From the Mediterranean to the American West, the poems in Ron Smith’s new collection move across time and place to seek reliable truths through personal observation. Beyond his own experiences Smith draws from the lives of notable and diverse figures—Edward Teller, Edgar Allan Poe, Mickey Mantle, Ezra Pound, Robert Penn Warren, Jesse Owens, Leni Riefenstahl, and many others.

Its Ghostly Workshop probes the fallibility of philosophy while strengthening the quest for certainty. Wondering and weighing, these are poems capable of conviction as well as doubt. Like the city of Rome, the subject at the book’s center, Its Ghostly Workshop aims to rewire us, to “virus” us, to “rush” us “with visionary blazes, cascades / of memory, incandescent logic.”

Ron Smith, author of the poetry collections Running Again in Hollywood Cemetery and Moon Road, is the poetry editor for Aethlon: The Journal of Sports Literature. Winner of the Carole Weinstein Prize and other poetry awards, he holds the George Squires Chair of Distinguished Teaching and serves as Writer-in-Residence at St. Christopher’s School in Richmond, Virginia. He is also Adjunct Associate Professor at the University of Richmond.

March 11, 2013
88 pages, 6 x 9
978-0-8071-5030-6
Paper $16.95
LSU Press Paperback Original


10
Feb 11

Watch Ava Haymon read What the Witch Wanted


21
Jun 10

Breach poet Cooley on “The Sound of Books”

9780807135846 Hear LSU Press poet Nicole Cooley read from and discuss her new collection, Breach, in this excellent interview on "The Sound of Books" (WWNO).

Nicole Cooley's New Volume of Katrina-Inspired Poems, "Breach" (WWNO)


02
Nov 09

Betty Adcock reviewed and interviewed

9780807133095Betty Adcock's most recent collection of poetry, Slantwise, was recently reviewed by the online journal Cerise Press.  Ms. Adcock also gave a wonderful interview in which she discusses her craft.  You may read both by following the links below.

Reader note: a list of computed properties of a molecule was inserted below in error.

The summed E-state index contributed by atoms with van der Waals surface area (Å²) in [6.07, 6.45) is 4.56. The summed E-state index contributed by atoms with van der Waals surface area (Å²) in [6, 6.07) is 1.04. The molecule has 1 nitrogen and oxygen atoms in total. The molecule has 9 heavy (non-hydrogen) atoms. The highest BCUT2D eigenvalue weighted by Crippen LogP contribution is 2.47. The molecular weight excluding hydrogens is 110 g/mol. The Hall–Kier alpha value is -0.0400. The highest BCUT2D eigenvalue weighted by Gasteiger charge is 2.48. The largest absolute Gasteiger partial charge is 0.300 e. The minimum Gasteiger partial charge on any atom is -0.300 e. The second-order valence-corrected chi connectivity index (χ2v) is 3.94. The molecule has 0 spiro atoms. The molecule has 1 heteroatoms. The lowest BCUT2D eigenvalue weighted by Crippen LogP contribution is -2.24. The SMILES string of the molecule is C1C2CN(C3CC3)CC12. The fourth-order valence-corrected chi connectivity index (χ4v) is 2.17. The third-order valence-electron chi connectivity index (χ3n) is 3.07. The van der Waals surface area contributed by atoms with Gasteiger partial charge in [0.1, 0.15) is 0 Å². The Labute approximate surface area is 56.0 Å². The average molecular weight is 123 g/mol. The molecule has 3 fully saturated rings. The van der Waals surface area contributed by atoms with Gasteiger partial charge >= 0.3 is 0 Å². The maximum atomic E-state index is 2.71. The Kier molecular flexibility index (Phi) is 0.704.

Wandering in Earth: Slantwise by Betty Adcock (Cerise Press)

Poetry is a Way of Seeing: A Conversation with Betty Adcock (Cerise Press)


20
Feb 09

The New York Times Reviews Time and the Tilting Earth

9780807133538
Veteran poet Miller Williams's latest collection, Time and the Tilting Earth, is  reviewed in the February 22 issue of The New York Times Book Review.

"In poem after poem, he mingles the low and the high in both form and
content, bringing a sense of cleareyed practicality to life’s big
questions and a keenly honed poetic technique to the cadences of
Arkansas porch talk."


08
Dec 08

LSU Press Remembers Pinkie Gordon Lane

Dr. Pinkie Gordon Lane, LSU Press author and former Louisiana Poet Laureate, died on December 3rd at Our Lady of the Lake Regional Medical Center after a short illness.  She is the author of eight volumes of poetry, including Elegy
for Etheridge: Poems
and Girl
at the Window: Poems
.  Dr. Lane had a distinguished career as an educator, as well.  She was the first African-American to recieve a doctorate from LSU (1967) and taught English at Southern University for 27 years, serving 12 years as the department chair.

Our thoughts are with her family.  Read the obituary in The Advocate.


30
Sep 08

Galvin interviewed in latest issue of “Shenandoah”

LSU Press poet Brenden Galvin was recently interviewed by Thomas Reiter for Shenandoah: The Washington and Lee University Review. You may read this fascinating interview by visiting the Poetry Daily website or by visiting the Shenandoah site and downloading the PDF.  Mr. Galvin’s latest collection, Whirl Is King: Poems from a Life List, was published by LSU Press this month.


08
Jul 08

Kirby wins 2008 SIBA Award for Poetry

The Southern Independent Booksellers Alliance (SIBA) has announced the winners of their annual book award.  LSU Press author, David Kirby, has won the SIBA Award in Poetry for his latest collection, The House on Boulevard St. 

“Kirby’s narrative poems are so amazing and thought-provoking, funny in places you would never expect, and wise and humble. Like the very best in poetry, they need to be read out loud. You have the feeling you have set out on a journey with a fascinating companion, lost track of the way, and when you are sure you are lost you suddenly find yourself, if not exactly where you intended to be then in a new place even better than you expected to find.” ~Inkwood Books